Month: October 2016

PATRICIA A. KING: Mediation offers better path to resolve issues

trish-king
Patricia A. King, partner at Thompson, Meier & King 

Mediation week is once again upon us. Last year, the Cherokee County Board of Commissioners proclaimed the third week of October as “Mediation Week” and the American Bar Association continues to designate this week as such.

When parties hear they must mediate their case prior to a final hearing or a trial, their first thought or question is generally, “Why?” or more likely “Are you kidding me? Why should I have to pay the mediator and my attorney to try to settle my case when I have not been able to reach an agreement in months or even years?” or “I’m not going to settle because he, she, they or it are wrong.” The simple answer is because mediation is statistically quite successful.

Mediation has and can resolve the case and bring months or years of litigation and financial and emotional expense to an end, even when the parties had previously felt there was no hope for settlement. Mediation has been successfully utilized in a wide variety of situations and cases that one would not generally think would be receptive to such a process, such as disputes involving aging parents, same gender relationships, congregational conflicts, health care issues, complex employment matters and a myriad of other cases.

The benefits of mediation are numerous. It can be cost effective; it allows for flexibility and creativity in developing a resolution; it’s efficient; and it is confidential. It also gives the parties the opportunity, if necessary, to express their emotions and it sometimes changes wrong perceptions or provides an opportunity for new information to be exchanged. Mediation may give a party the opportunity to be heard directly by the other side; it can help parties heal from hurt feelings and enable them to walk away from all the emotions that surround fault; it can help parties evaluate options; and it can preserve or terminate relationships more amicably. Mediation can also help the parties get a realistic understanding of their case. Parties to a mediated agreement are more likely to adhere to the terms of the agreement since they are the ones that developed the agreement.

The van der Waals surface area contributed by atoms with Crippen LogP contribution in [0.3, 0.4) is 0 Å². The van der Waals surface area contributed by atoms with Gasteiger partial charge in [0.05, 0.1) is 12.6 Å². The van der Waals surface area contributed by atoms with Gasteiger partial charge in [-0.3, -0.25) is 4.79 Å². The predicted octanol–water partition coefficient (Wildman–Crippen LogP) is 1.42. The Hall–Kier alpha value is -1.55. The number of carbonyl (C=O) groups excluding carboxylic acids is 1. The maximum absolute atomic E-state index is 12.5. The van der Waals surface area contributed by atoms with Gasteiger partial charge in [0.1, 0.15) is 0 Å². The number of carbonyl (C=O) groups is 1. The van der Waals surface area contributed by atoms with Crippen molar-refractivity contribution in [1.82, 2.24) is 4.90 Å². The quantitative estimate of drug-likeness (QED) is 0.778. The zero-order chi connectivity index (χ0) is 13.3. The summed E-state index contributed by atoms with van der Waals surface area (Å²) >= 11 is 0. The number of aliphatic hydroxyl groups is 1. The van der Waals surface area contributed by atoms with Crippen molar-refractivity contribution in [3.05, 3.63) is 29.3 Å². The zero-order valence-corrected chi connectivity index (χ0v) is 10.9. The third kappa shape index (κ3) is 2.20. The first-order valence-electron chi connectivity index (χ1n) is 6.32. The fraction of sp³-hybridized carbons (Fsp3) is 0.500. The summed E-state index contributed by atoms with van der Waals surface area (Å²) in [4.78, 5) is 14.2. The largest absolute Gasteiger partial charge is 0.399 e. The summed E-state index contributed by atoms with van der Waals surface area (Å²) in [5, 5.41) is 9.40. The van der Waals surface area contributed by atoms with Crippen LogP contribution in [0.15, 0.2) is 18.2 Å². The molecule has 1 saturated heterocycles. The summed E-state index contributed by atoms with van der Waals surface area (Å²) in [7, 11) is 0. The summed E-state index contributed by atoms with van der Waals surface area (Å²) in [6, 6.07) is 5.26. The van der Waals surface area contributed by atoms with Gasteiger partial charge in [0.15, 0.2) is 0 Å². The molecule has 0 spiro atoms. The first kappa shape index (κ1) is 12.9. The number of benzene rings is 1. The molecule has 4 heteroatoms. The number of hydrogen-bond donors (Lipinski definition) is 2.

The mediator will seek to assist the parties in reaching a mutually satisfying resolution to their conflict by facilitating the discussions and/or negotiations between the parties. The mediator focuses on the interests and needs of each party, as opposed to their positions, rights or desires. The final outcome is one agreed upon by the parties. In many cases, the parties will feel their voices have been heard and understood, and they have found a way to move forward.

So what may make a mediation successful? There are a number of factors that lead to a successful mediation. A few that seem to play a part in every mediation are:

  1. Treat everyone with respect, even if the parties disagree with the other’s rendition of the facts or there is animosity between the parties. No one wants to participate in reaching a resolution if they feel they are being treated poorly or called names.
  2. Patience, patience, patience. Mediation takes time. It takes time to work past hurt feelings or wrongs, as well as for parties to express their feelings, views, positions and interests.
  3. The person who has the authority to make the agreement needs to participate in the mediation. The ultimate decision maker needs to be present or immediately available. This way everyone can fully participate in the exchange of information and events as they unfold during the mediation, as well as have the opportunity to and express opinions, concerns and ideas for resolution.
  4. The participants need to be willing to compromise.
  5. Information needs to be shared. Many times parties resolve their case when one or all of the participants have learned something new during mediation.

Remember, there are no joint winners in court.

As Supreme Court Justice, Sandra Day O’Connor so eloquently stated: “The courts of this country should not be the places where resolution of disputes begins. They should be the places where the disputes end after alternative methods of resolving the disputes have been considered and tried.”

 

Patricia A. King is a partner of the law firm Thompson, Meier & King, P.C. in Canton. King’s practice focuses primarily in the areas of Juvenile and Family Law, and she is certified mediator with the Georgia Commission on Dispute Resolution.